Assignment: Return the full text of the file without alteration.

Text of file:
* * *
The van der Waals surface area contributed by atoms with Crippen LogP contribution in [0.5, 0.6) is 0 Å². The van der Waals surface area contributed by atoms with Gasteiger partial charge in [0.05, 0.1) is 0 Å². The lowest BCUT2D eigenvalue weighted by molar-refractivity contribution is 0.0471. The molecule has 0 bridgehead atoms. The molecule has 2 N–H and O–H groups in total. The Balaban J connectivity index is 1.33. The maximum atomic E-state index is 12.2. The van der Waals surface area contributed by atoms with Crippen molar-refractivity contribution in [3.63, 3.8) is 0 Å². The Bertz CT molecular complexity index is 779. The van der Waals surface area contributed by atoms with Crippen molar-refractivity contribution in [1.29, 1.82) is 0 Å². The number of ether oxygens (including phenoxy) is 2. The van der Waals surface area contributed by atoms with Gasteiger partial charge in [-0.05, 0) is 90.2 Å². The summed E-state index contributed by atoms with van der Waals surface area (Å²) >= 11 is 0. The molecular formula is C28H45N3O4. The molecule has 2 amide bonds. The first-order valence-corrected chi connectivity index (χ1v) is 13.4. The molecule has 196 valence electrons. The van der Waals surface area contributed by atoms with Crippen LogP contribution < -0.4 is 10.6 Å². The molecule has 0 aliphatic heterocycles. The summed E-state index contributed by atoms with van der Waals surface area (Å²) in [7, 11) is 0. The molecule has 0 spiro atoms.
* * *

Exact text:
The van der Waals surface area contributed by atoms with Crippen LogP contribution in [0.5, 0.6) is 0 Å². The van der Waals surface area contributed by atoms with Gasteiger partial charge in [0.05, 0.1) is 0 Å². The lowest BCUT2D eigenvalue weighted by molar-refractivity contribution is 0.0471. The molecule has 0 bridgehead atoms. The molecule has 2 N–H and O–H groups in total. The Balaban J connectivity index is 1.33. The maximum atomic E-state index is 12.2. The van der Waals surface area contributed by atoms with Crippen molar-refractivity contribution in [3.63, 3.8) is 0 Å². The Bertz CT molecular complexity index is 779. The van der Waals surface area contributed by atoms with Crippen molar-refractivity contribution in [1.29, 1.82) is 0 Å². The number of ether oxygens (including phenoxy) is 2. The van der Waals surface area contributed by atoms with Gasteiger partial charge in [-0.05, 0) is 90.2 Å². The summed E-state index contributed by atoms with van der Waals surface area (Å²) >= 11 is 0. The molecular formula is C28H45N3O4. The molecule has 2 amide bonds. The first-order valence-corrected chi connectivity index (χ1v) is 13.4. The molecule has 196 valence electrons. The van der Waals surface area contributed by atoms with Crippen LogP contribution < -0.4 is 10.6 Å². The molecule has 0 aliphatic heterocycles. The summed E-state index contributed by atoms with van der Waals surface area (Å²) in [7, 11) is 0. The molecule has 0 spiro atoms.